This module provides low-level primitives for working with multiple
threads (a.k.a. light-weight processes or tasks) -- multiple
threads of control sharing their global data space. For
synchronization, simple locks (a.k.a. mutexes or binary
semaphores) are provided.
The module is optional. It is supported on Windows NT and '95, SGI
IRIX, Solaris 2.x, as well as on systems that have a POSIX thread
(a.k.a. ``pthread'') implementation.
Start a new thread and return its identifier. The thread executes the function
function with the argument list args (which must be a tuple). The
optional kwargs argument specifies a dictionary of keyword arguments.
When the function returns, the thread silently exits. When the function
terminates with an unhandled exception, a stack trace is printed and
then the thread exits (but other threads continue to run).
Return the `thread identifier' of the current thread. This is a
nonzero integer. Its value has no direct meaning; it is intended as a
magic cookie to be used e.g. to index a dictionary of thread-specific
data. Thread identifiers may be recycled when a thread exits and
another thread is created.
Without the optional argument, this method acquires the lock
unconditionally, if necessary waiting until it is released by another
thread (only one thread at a time can acquire a lock -- that's their
reason for existence), and returns None. If the integer
waitflag argument is present, the action depends on its
value: if it is zero, the lock is only acquired if it can be acquired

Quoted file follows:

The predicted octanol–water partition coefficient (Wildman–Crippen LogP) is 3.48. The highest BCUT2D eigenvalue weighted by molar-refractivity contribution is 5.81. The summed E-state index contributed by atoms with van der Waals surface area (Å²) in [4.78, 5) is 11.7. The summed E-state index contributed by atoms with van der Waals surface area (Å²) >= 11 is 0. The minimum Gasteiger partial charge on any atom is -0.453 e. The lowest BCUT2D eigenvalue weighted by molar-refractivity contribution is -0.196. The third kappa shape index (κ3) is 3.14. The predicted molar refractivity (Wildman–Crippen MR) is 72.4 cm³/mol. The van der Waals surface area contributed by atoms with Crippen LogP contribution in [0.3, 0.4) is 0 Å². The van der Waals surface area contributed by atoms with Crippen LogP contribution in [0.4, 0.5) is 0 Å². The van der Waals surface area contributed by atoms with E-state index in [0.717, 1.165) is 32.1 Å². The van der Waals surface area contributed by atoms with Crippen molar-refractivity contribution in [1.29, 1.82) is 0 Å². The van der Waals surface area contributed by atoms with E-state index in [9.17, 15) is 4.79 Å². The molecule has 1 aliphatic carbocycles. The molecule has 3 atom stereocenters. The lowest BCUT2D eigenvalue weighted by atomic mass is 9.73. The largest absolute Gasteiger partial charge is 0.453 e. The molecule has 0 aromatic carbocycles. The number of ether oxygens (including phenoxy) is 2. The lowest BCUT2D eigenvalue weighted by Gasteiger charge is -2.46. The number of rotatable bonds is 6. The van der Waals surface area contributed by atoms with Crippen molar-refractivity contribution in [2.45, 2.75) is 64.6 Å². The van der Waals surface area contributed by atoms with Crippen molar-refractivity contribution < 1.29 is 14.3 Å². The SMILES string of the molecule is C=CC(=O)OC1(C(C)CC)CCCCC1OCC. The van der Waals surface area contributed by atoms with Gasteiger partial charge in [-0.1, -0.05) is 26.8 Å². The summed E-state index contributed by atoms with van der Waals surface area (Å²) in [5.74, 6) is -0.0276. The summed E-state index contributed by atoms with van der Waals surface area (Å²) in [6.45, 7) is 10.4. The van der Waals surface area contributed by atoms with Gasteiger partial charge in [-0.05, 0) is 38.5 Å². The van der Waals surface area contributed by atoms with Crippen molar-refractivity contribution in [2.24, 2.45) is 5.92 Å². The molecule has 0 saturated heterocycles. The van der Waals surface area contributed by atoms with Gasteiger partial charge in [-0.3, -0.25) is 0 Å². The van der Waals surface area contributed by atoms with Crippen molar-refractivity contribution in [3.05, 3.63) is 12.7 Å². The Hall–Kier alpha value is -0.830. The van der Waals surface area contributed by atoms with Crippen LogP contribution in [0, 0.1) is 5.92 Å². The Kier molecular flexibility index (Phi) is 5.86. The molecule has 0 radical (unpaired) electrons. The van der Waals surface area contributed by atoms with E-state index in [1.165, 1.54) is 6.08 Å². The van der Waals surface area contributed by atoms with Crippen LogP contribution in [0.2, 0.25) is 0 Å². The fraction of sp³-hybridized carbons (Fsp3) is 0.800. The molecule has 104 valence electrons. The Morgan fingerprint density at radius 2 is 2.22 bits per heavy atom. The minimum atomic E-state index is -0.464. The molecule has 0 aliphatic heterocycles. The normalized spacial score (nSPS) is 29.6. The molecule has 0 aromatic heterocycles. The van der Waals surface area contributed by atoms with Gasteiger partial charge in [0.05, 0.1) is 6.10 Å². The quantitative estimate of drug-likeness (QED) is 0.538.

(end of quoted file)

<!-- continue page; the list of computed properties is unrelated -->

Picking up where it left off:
immediately without waiting, while if it is nonzero, the lock is
acquired unconditionally as before. If an argument is present, the
return value is 1 if the lock is acquired successfully,
0 if not.
Return the status of the lock: 1 if it has been acquired by
some thread, 0 if not.
Threads interact strangely with interrupts: the
KeyboardInterrupt exception will be received by an
arbitrary thread. (When the signalmodule is available, interrupts always go to the main thread.)
Calling sys.exit() or raising the SystemExit
exception is equivalent to calling exit().
Not all built-in functions that may block waiting for I/O allow other
threads to run. (The most popular ones (time.sleep(),
file.read(), select.select()) work as
It is not possible to interrupt the acquire() method on a lock
-- the KeyboardInterrupt exception will happen after the
lock has been acquired.
When the main thread exits, it is system defined whether the other
threads survive. On SGI IRIX using the native thread implementation,
they survive. On most other systems, they are killed without
executing try ... finally clauses or executing
When the main thread exits, it does not do any of its usual cleanup
(except that try ... finally clauses are honored),
and the standard I/O files are not flushed.